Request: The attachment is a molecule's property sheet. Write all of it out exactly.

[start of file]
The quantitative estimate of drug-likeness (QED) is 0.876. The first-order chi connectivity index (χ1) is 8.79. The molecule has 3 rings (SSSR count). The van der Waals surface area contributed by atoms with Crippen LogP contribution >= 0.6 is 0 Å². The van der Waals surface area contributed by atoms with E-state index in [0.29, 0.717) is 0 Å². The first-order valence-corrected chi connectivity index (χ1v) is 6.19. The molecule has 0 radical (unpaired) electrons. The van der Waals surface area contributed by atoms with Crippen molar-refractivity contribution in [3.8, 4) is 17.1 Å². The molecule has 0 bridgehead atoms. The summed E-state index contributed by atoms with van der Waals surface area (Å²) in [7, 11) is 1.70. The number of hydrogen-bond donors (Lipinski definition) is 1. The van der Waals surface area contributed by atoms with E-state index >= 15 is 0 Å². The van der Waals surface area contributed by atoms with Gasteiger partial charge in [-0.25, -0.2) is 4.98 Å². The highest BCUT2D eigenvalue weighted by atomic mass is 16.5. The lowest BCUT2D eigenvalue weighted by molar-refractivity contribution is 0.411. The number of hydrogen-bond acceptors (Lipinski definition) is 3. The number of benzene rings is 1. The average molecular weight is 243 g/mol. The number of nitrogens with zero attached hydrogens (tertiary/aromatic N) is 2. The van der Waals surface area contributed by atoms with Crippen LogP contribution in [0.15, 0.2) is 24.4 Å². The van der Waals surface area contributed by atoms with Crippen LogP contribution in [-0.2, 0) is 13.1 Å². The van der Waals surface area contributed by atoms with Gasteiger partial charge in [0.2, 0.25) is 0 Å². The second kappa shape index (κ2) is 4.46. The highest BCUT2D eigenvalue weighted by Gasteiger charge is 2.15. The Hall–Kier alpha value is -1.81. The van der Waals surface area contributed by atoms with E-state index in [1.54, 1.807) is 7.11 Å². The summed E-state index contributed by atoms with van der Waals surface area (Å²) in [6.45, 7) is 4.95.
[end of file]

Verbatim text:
The quantitative estimate of drug-likeness (QED) is 0.876. The first-order chi connectivity index (χ1) is 8.79. The molecule has 3 rings (SSSR count). The van der Waals surface area contributed by atoms with Crippen LogP contribution >= 0.6 is 0 Å². The van der Waals surface area contributed by atoms with E-state index in [0.29, 0.717) is 0 Å². The first-order valence-corrected chi connectivity index (χ1v) is 6.19. The molecule has 0 radical (unpaired) electrons. The van der Waals surface area contributed by atoms with Crippen molar-refractivity contribution in [3.8, 4) is 17.1 Å². The molecule has 0 bridgehead atoms. The summed E-state index contributed by atoms with van der Waals surface area (Å²) in [7, 11) is 1.70. The number of hydrogen-bond donors (Lipinski definition) is 1. The van der Waals surface area contributed by atoms with E-state index >= 15 is 0 Å². The van der Waals surface area contributed by atoms with Gasteiger partial charge in [-0.25, -0.2) is 4.98 Å². The highest BCUT2D eigenvalue weighted by atomic mass is 16.5. The lowest BCUT2D eigenvalue weighted by molar-refractivity contribution is 0.411. The number of hydrogen-bond acceptors (Lipinski definition) is 3. The number of benzene rings is 1. The average molecular weight is 243 g/mol. The number of nitrogens with zero attached hydrogens (tertiary/aromatic N) is 2. The van der Waals surface area contributed by atoms with Crippen LogP contribution in [0.15, 0.2) is 24.4 Å². The van der Waals surface area contributed by atoms with Crippen LogP contribution in [-0.2, 0) is 13.1 Å². The van der Waals surface area contributed by atoms with Gasteiger partial charge in [0.2, 0.25) is 0 Å². The second kappa shape index (κ2) is 4.46. The highest BCUT2D eigenvalue weighted by Gasteiger charge is 2.15. The Hall–Kier alpha value is -1.81. The van der Waals surface area contributed by atoms with E-state index in [1.54, 1.807) is 7.11 Å². The summed E-state index contributed by atoms with van der Waals surface area (Å²) in [6.45, 7) is 4.95.